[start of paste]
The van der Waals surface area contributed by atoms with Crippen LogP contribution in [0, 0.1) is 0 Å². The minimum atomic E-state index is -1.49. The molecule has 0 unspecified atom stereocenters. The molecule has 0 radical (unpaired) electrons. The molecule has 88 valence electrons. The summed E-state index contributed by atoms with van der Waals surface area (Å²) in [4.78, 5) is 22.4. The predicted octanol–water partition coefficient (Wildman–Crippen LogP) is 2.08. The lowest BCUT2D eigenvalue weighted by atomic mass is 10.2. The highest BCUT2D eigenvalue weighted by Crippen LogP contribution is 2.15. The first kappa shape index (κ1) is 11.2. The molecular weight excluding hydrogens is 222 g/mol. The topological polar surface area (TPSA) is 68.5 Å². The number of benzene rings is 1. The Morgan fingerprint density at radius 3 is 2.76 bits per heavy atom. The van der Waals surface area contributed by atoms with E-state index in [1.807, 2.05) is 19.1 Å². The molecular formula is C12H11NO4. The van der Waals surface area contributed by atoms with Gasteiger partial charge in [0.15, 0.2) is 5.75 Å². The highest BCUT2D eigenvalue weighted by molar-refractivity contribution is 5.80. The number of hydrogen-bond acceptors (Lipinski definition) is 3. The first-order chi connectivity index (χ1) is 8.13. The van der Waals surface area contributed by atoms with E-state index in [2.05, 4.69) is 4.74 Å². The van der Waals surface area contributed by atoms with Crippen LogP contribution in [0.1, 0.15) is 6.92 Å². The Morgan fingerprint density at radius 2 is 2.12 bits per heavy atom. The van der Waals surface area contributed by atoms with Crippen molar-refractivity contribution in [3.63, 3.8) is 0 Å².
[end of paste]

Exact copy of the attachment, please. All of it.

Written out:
The van der Waals surface area contributed by atoms with Crippen LogP contribution in [0, 0.1) is 0 Å². The minimum atomic E-state index is -1.49. The molecule has 0 unspecified atom stereocenters. The molecule has 0 radical (unpaired) electrons. The molecule has 88 valence electrons. The summed E-state index contributed by atoms with van der Waals surface area (Å²) in [4.78, 5) is 22.4. The predicted octanol–water partition coefficient (Wildman–Crippen LogP) is 2.08. The lowest BCUT2D eigenvalue weighted by atomic mass is 10.2. The highest BCUT2D eigenvalue weighted by Crippen LogP contribution is 2.15. The first kappa shape index (κ1) is 11.2. The molecular weight excluding hydrogens is 222 g/mol. The topological polar surface area (TPSA) is 68.5 Å². The number of benzene rings is 1. The Morgan fingerprint density at radius 3 is 2.76 bits per heavy atom. The van der Waals surface area contributed by atoms with E-state index in [1.807, 2.05) is 19.1 Å². The molecular formula is C12H11NO4. The van der Waals surface area contributed by atoms with Gasteiger partial charge in [0.15, 0.2) is 5.75 Å². The highest BCUT2D eigenvalue weighted by molar-refractivity contribution is 5.80. The number of hydrogen-bond acceptors (Lipinski definition) is 3. The first-order chi connectivity index (χ1) is 8.13. The van der Waals surface area contributed by atoms with E-state index in [2.05, 4.69) is 4.74 Å². The van der Waals surface area contributed by atoms with Crippen LogP contribution in [0.1, 0.15) is 6.92 Å². The Morgan fingerprint density at radius 2 is 2.12 bits per heavy atom. The van der Waals surface area contributed by atoms with Crippen molar-refractivity contribution in [3.63, 3.8) is 0 Å².